Despite these challenges, we have developed the Michigan Arthroplasty Registry Collaborative Quality Initiative (MARCQI), a statewide consortium of 44 hospitals representing more than 377 surgeons, which includes active, structured inter-institutional collaboration for quality and process/outcome improvement. The purpose of this paper is to describe the origin, structure, and progress of MARCQI in light of the challenges described.
MARCQI has three goals: 1) improve patient safety and the quality of care for patients undergoing total hip arthroplasty (THA) and total knee arthroplasty (TKA) procedures in Michigan, 2) improve quality of total joint replacement procedures by rapidly identifying poorly performing new orthopedic technologies through the analysis of registry outcome data, and 3) demonstrate to patients and purchasers that MARCQI institutions are improving the value of arthroplasty services by utilizing available resources responsibly and efficiently.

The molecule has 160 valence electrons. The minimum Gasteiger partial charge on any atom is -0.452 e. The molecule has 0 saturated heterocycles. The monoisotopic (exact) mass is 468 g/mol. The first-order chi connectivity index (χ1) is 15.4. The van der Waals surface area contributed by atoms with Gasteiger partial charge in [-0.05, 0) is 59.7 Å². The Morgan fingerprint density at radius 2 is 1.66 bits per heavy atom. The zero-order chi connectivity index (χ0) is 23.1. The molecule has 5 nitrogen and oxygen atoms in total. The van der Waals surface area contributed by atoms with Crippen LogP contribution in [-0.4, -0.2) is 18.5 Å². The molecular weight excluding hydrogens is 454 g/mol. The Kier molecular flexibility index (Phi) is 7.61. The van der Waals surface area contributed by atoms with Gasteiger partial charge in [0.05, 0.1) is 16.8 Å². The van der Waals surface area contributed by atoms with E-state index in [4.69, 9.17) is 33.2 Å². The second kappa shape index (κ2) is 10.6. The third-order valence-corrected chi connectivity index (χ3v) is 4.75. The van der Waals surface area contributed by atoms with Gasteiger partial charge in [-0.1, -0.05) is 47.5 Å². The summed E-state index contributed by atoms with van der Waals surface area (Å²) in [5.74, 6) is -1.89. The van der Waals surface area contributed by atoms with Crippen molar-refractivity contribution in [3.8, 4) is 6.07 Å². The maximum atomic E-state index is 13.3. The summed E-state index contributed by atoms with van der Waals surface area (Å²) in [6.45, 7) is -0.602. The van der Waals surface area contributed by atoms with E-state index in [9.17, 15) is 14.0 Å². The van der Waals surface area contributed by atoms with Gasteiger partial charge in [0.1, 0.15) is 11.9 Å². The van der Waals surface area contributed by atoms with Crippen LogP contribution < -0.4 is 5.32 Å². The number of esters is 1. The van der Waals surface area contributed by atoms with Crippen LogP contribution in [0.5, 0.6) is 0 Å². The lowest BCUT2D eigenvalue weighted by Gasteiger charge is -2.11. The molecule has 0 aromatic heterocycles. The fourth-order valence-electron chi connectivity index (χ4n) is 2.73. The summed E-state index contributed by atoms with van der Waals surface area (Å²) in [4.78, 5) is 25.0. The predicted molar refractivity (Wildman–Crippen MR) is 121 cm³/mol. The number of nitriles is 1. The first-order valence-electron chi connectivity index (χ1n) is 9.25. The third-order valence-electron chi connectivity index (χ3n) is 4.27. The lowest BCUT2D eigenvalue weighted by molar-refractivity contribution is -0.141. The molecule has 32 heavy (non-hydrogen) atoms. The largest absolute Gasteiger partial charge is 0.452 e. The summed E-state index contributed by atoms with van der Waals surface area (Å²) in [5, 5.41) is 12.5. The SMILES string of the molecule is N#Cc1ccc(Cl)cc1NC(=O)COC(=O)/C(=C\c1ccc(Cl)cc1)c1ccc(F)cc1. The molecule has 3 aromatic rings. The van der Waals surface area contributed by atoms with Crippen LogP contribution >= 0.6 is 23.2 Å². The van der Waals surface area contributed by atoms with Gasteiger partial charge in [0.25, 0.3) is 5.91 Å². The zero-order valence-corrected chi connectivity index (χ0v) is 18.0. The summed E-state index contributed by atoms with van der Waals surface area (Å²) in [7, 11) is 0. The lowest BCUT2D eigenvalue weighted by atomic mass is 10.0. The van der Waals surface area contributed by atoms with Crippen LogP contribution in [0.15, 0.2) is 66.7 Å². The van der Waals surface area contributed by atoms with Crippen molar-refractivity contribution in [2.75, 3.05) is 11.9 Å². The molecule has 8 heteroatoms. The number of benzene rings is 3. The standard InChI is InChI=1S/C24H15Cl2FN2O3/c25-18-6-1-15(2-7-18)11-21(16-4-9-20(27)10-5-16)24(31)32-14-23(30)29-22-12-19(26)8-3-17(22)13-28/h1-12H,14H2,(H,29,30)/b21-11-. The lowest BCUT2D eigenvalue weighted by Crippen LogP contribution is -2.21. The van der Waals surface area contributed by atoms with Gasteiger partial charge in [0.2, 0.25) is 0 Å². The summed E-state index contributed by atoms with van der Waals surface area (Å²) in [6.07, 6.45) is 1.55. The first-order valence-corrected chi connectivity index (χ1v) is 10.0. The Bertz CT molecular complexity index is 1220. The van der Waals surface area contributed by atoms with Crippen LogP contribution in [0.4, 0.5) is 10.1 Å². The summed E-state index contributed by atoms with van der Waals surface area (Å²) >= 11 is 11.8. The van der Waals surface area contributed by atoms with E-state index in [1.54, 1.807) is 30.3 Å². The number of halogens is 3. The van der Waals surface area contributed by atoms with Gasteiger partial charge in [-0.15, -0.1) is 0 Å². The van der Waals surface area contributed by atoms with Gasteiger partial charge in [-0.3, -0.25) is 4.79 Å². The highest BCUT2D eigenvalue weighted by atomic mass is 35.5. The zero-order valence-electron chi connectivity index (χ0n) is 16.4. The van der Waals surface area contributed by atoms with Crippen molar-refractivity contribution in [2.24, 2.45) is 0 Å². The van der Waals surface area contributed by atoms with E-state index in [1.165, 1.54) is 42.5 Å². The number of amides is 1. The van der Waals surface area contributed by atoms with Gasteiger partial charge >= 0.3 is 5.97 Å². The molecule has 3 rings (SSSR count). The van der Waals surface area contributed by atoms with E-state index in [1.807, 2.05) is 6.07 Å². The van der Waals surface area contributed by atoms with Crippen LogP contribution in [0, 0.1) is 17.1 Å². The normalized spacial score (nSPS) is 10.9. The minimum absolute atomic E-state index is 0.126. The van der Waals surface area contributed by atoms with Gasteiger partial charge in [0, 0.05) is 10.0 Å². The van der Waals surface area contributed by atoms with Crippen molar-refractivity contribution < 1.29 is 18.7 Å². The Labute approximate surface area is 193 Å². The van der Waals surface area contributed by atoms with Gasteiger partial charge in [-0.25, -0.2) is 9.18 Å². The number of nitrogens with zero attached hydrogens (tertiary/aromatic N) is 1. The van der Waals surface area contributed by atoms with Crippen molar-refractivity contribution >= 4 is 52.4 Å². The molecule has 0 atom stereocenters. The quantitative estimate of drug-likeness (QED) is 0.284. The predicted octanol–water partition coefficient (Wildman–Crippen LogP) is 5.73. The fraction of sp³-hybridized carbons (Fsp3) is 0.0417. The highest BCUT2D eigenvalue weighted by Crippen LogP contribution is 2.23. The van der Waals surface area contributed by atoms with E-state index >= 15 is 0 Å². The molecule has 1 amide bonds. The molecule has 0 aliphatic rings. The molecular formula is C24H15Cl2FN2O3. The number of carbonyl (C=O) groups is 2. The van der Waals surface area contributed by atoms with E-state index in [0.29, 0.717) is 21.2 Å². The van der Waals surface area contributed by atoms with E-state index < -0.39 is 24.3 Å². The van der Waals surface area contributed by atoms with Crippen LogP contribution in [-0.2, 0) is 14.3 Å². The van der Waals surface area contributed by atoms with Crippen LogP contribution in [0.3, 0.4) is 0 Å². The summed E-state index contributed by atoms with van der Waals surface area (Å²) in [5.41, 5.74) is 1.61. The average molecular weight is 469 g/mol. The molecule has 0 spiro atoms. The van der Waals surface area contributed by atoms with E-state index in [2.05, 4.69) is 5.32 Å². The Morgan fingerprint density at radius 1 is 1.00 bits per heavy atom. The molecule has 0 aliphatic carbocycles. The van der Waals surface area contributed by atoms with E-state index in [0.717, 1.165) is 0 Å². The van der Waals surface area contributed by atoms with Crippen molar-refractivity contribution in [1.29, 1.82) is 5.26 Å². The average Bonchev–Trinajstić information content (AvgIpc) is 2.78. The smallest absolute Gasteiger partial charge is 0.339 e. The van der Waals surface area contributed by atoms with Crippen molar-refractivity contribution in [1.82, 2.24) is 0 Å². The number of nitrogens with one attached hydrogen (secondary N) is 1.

MARCQI is part of the Collaborative Quality Initiative (CQI) program developed and funded by the Value Partnerships program of Blue Cross and Blue Shield of Michigan/Blue Care Network (BCBSM/BCN). Financial support from BCBSM/BCN for the operation of the MARCQI coordinating and data management centers is $1.48 million annually. BCBSM/BCN’s first CQI, which was started in 1997, focused on percutaneous coronary interventions. In 2004, BCBSM/BCN expanded the program to 13 other areas.7–9 The CQI model includes rigorously validated collection of data on patient risk factors, processes of care, and outcomes. These data are entered into a registry. Risk-adjusted outcomes are shared at face-to-face quarterly meetings in a non-punitive, confidential framework for orchestrated quality improvement. The CQI model has been shown to reduce complications. The Michigan Bariatric Surgery Collaborative has reduced complications from 8.7% to 6.6%. The Percutaneous Cardiology Intervention CQI reduced in-hospital death by a relative 27%.10